Spock and Bones have the cure (that was fast!) but what's the dosage? Jim grabs Miri and yells about Janice's whereabouts, but she says she doesn't know. Spock tells him that Janice isn't the only missing thing he needs to find pronto - the communicators are necessary too. Without them they have no way of knowing if the possible cure in their hands is instead "a beakerful of death."
Jim pulls Miri aside and insists that she tell what she knows, and she refuses. He informs her that all the onlies get it as they grow up, and in denial, she says only some do. He insists that no, it's all, and that she's next. He forces her to stop squirming away and look at her arm, where one of the scabs has formed. She shrieks and cries and he pulls her close and hugs her hard.
In the playroom, the kids are playing "school" ("study study study or bonk bonk ya bad kid!") Yes. Bonk Bonk indeed. Janice is tied to a chair and Jahn insinuates that they might kill her when Miri enters and stands in the door tentatively. Jahn asks her what's wrong and tells her to come in. She opens the door wider and Jim steps in. Janice's eyes widen and as a lone horn plays the intro to the Star Trek theme, you can see her thinking "my hero!"
Jahn is angry she brought Jim there, and the kids chant endlessly over anything he tries to say. He finally gets them to shut up and listen long enough that he can start to explain but then Jahn gives the signal and a kid behind Jim advances with a bludgeon in hand. Janice warns him and he easily disarms the kid. They chant and advance as he finishes explaining, and then one of the nasty little monsters whacks him solidly on the collarbone several times with a wrench. Miri finally protests, but she's drowned out.
Jim fights the kids off, and emerges from the dogpile, bloody. He tells the kids that they've already become the monsters they're afraid of becoming, and that things will only get worse if they don't let him help.
Spock and Bones wait impatiently for Jim to get back with the communicators. The cure is already in a hypospray, but they can do nothing with it yet. McCoy is increasingly irritated and snappish. Spock says bickering is pointless and goes off to check on Jim. Bones is tired of waiting and the minute Spock is out the door, he injects himself.
He screams for Spock and passes out. Spock hears and comes running back with the redshirt to whom he was talking. He ascertains that McCoy isn't yet dead just as Jim enters the room, talking to someone on the ship, and all the children following him. They have only 3 hours left.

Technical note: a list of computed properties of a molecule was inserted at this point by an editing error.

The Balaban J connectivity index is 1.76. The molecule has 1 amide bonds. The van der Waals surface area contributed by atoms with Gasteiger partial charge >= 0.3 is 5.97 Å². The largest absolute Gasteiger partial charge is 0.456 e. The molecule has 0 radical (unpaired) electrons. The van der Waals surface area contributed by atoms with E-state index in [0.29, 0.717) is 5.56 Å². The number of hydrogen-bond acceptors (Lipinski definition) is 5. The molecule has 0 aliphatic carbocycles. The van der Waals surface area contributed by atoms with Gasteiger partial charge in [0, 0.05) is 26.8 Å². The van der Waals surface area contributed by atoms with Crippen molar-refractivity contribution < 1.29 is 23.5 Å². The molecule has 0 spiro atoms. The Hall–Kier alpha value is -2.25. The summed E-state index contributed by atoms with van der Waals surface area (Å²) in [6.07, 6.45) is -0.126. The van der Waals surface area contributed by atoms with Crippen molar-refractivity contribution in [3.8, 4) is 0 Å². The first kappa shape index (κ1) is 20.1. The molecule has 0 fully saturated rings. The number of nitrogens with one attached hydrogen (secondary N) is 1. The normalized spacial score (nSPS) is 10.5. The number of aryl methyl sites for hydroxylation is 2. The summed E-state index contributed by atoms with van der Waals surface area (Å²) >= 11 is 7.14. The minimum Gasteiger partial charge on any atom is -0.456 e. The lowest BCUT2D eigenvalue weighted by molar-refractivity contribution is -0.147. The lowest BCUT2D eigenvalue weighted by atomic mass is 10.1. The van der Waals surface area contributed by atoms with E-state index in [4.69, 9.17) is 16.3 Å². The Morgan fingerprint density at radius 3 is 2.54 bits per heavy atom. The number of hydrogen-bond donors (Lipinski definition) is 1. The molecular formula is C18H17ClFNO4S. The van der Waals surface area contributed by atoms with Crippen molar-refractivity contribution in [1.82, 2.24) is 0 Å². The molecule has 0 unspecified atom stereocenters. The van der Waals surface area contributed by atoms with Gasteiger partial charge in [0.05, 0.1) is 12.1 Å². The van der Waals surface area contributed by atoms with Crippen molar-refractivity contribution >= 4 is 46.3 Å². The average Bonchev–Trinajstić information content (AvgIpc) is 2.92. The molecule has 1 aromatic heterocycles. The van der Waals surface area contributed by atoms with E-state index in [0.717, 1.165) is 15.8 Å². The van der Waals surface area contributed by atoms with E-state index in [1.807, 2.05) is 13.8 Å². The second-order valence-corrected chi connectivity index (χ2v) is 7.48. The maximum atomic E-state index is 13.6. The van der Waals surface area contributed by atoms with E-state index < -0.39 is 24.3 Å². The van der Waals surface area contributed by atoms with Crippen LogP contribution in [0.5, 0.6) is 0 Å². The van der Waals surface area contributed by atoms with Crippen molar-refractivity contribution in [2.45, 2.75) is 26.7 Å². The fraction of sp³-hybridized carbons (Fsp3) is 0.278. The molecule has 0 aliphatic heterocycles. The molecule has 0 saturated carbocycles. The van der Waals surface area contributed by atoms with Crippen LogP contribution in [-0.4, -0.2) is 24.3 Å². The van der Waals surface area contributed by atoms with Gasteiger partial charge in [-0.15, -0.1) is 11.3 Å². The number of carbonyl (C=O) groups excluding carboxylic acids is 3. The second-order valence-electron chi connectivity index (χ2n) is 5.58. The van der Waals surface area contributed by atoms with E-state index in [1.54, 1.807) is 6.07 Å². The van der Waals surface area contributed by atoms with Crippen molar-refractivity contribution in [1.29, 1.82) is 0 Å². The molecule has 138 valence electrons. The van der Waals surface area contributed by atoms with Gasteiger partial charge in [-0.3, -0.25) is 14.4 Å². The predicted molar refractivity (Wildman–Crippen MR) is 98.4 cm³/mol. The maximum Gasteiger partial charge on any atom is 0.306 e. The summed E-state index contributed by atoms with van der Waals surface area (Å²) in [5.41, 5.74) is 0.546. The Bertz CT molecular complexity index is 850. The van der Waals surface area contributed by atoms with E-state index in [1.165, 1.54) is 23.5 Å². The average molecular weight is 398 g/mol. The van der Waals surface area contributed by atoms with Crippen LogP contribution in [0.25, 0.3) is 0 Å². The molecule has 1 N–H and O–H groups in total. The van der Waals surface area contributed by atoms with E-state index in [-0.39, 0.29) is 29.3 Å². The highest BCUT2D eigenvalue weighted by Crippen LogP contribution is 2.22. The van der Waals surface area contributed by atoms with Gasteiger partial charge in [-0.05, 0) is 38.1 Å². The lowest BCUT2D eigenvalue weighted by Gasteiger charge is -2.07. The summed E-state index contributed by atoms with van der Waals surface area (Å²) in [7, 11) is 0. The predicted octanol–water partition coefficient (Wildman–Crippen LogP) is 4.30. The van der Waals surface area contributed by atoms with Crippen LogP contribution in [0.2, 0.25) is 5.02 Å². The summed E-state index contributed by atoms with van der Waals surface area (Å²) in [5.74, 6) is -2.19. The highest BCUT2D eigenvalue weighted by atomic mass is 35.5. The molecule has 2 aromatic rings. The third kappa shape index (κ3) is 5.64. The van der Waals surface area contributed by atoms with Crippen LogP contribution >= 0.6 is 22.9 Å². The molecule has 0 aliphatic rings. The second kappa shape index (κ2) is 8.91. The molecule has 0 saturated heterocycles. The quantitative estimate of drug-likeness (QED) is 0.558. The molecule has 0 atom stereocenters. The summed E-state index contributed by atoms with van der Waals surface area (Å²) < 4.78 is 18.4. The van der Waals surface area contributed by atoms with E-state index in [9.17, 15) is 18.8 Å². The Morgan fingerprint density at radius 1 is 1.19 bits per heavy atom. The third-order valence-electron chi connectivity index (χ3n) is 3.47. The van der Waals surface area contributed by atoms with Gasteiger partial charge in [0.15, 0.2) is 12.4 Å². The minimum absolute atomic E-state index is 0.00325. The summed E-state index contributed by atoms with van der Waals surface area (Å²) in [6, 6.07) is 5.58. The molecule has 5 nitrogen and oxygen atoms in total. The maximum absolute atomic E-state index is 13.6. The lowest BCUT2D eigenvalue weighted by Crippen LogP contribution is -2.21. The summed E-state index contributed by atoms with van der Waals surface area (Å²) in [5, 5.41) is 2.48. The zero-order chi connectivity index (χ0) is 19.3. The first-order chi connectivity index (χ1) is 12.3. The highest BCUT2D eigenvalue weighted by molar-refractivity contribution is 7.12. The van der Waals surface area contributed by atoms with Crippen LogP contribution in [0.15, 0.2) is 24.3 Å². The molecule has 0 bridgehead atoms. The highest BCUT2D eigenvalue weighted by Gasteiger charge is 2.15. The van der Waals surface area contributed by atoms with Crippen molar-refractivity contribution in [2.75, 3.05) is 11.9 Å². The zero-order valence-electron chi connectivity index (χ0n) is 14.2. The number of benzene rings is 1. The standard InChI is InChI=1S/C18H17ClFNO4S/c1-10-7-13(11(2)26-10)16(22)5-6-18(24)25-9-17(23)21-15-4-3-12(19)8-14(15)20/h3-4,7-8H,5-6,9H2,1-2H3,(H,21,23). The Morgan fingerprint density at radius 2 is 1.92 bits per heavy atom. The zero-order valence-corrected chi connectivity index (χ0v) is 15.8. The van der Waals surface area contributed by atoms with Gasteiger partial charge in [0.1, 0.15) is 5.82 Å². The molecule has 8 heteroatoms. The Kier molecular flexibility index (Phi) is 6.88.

Jim is upset to see McCoy like this, but notices that the scabs are fading. McCoy, impatient crazy man that he is, has bested the disease.
Once again aboard the Enterprise, there's some exposition about the fate of the children involving a medcial team having stayed behind, and teams of teachers and advisors on their way there to help the kids. Janice tells Jim, "Miri ... she really loved you, you know." He looks unhappy as he acknowledges that, then jokes that he never gets involved with older women.
And life goes on aboard the Enterprise.
Best Line of the Episode
Jim: "NO BLAH BLAH BLAH!!!"
Midcentury Design Moment
None ... unless you count the "no smoking" sign hanging in the lab.
HA HA HA
The entire set dressing of "20th century urban decay" qualifies from my point of view.
It's Worse Than That, He's Dead Jim
McCoy: "He's dead." (Disfigured man at the beginning.)
Special Guest Star
It is my great sorrow to have to inform you that Jahn, the ringleader, is played by Michael J. Pollard. I'm not sure what it is about him that grates on my nerves the most; his cartoony voice, his PlayDoh face, his twitchy, cutesy mannerisms, or his self-consciously elfin mien. Interestingly, he's playing an adolescent here - and quite believably - at the age of 27. Which means that, shockingly, he's 69 this year.
Also, of course, Miri is played by Kim Darby, who you might remember from True Grit or Better Off Dead (Cusack's character's mom), or any one of a million tv appearances.